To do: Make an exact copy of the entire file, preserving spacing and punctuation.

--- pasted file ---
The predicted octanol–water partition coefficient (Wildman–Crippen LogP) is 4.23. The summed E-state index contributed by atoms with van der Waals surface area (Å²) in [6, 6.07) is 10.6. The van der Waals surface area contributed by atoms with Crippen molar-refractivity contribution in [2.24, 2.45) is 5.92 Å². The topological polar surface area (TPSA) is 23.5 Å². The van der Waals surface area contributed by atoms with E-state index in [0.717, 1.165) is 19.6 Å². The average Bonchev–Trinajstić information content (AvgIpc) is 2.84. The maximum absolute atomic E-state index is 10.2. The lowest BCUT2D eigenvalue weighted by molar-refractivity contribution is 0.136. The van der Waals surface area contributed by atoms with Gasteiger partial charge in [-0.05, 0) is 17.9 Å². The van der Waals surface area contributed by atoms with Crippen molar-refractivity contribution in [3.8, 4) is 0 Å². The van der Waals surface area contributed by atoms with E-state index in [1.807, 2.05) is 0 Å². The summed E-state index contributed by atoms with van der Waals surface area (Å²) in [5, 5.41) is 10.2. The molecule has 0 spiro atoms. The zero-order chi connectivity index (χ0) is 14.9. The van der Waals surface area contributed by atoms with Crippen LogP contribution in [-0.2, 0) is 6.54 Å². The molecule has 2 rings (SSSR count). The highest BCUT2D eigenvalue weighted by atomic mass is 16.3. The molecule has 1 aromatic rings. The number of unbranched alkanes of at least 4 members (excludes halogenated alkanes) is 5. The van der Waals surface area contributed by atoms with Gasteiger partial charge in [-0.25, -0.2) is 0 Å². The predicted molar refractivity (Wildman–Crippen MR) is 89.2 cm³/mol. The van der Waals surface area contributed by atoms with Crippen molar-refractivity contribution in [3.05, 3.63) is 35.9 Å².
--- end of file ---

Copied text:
The predicted octanol–water partition coefficient (Wildman–Crippen LogP) is 4.23. The summed E-state index contributed by atoms with van der Waals surface area (Å²) in [6, 6.07) is 10.6. The van der Waals surface area contributed by atoms with Crippen molar-refractivity contribution in [2.24, 2.45) is 5.92 Å². The topological polar surface area (TPSA) is 23.5 Å². The van der Waals surface area contributed by atoms with E-state index in [0.717, 1.165) is 19.6 Å². The average Bonchev–Trinajstić information content (AvgIpc) is 2.84. The maximum absolute atomic E-state index is 10.2. The lowest BCUT2D eigenvalue weighted by molar-refractivity contribution is 0.136. The van der Waals surface area contributed by atoms with Gasteiger partial charge in [-0.05, 0) is 17.9 Å². The van der Waals surface area contributed by atoms with Crippen molar-refractivity contribution in [3.8, 4) is 0 Å². The van der Waals surface area contributed by atoms with E-state index in [1.807, 2.05) is 0 Å². The summed E-state index contributed by atoms with van der Waals surface area (Å²) in [5, 5.41) is 10.2. The molecule has 0 spiro atoms. The zero-order chi connectivity index (χ0) is 14.9. The van der Waals surface area contributed by atoms with Crippen LogP contribution in [-0.2, 0) is 6.54 Å². The molecule has 2 rings (SSSR count). The highest BCUT2D eigenvalue weighted by atomic mass is 16.3. The molecule has 1 aromatic rings. The number of unbranched alkanes of at least 4 members (excludes halogenated alkanes) is 5. The van der Waals surface area contributed by atoms with Gasteiger partial charge in [-0.25, -0.2) is 0 Å². The predicted molar refractivity (Wildman–Crippen MR) is 89.2 cm³/mol. The van der Waals surface area contributed by atoms with Crippen molar-refractivity contribution in [3.05, 3.63) is 35.9 Å².